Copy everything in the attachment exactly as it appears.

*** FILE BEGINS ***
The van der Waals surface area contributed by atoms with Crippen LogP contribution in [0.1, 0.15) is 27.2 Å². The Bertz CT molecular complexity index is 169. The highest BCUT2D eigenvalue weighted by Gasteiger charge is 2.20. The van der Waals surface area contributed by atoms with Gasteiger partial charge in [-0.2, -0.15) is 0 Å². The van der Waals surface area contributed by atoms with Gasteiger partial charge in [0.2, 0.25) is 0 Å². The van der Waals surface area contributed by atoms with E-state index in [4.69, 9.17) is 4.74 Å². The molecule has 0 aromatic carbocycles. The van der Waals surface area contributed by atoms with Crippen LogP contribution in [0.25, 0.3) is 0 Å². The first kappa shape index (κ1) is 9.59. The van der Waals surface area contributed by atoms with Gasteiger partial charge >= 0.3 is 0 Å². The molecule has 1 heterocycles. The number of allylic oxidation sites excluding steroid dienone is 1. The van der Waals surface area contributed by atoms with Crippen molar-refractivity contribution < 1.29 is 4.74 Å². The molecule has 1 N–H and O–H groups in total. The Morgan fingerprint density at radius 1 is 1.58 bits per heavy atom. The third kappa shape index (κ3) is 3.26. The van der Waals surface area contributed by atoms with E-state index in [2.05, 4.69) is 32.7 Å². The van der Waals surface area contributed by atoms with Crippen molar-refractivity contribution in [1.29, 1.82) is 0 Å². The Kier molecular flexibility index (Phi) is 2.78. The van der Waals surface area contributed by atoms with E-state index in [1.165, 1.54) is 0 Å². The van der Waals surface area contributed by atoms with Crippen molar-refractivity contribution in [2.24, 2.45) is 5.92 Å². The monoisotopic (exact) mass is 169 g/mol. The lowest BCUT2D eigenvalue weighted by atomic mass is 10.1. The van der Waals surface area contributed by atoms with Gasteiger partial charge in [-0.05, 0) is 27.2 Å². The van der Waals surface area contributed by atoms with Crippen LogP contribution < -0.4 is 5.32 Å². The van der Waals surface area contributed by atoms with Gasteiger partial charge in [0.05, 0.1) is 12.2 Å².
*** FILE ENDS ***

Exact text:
The van der Waals surface area contributed by atoms with Crippen LogP contribution in [0.1, 0.15) is 27.2 Å². The Bertz CT molecular complexity index is 169. The highest BCUT2D eigenvalue weighted by Gasteiger charge is 2.20. The van der Waals surface area contributed by atoms with Gasteiger partial charge in [-0.2, -0.15) is 0 Å². The van der Waals surface area contributed by atoms with Gasteiger partial charge in [0.2, 0.25) is 0 Å². The van der Waals surface area contributed by atoms with E-state index in [4.69, 9.17) is 4.74 Å². The molecule has 0 aromatic carbocycles. The van der Waals surface area contributed by atoms with Crippen LogP contribution in [0.25, 0.3) is 0 Å². The first kappa shape index (κ1) is 9.59. The van der Waals surface area contributed by atoms with Gasteiger partial charge >= 0.3 is 0 Å². The molecule has 1 heterocycles. The number of allylic oxidation sites excluding steroid dienone is 1. The van der Waals surface area contributed by atoms with Crippen molar-refractivity contribution < 1.29 is 4.74 Å². The molecule has 1 N–H and O–H groups in total. The Morgan fingerprint density at radius 1 is 1.58 bits per heavy atom. The third kappa shape index (κ3) is 3.26. The van der Waals surface area contributed by atoms with E-state index in [2.05, 4.69) is 32.7 Å². The van der Waals surface area contributed by atoms with Crippen molar-refractivity contribution in [1.29, 1.82) is 0 Å². The Kier molecular flexibility index (Phi) is 2.78. The van der Waals surface area contributed by atoms with E-state index in [1.165, 1.54) is 0 Å². The van der Waals surface area contributed by atoms with Crippen molar-refractivity contribution in [2.24, 2.45) is 5.92 Å². The monoisotopic (exact) mass is 169 g/mol. The lowest BCUT2D eigenvalue weighted by atomic mass is 10.1. The van der Waals surface area contributed by atoms with Gasteiger partial charge in [-0.05, 0) is 27.2 Å². The van der Waals surface area contributed by atoms with Crippen LogP contribution < -0.4 is 5.32 Å². The van der Waals surface area contributed by atoms with Gasteiger partial charge in [0.05, 0.1) is 12.2 Å².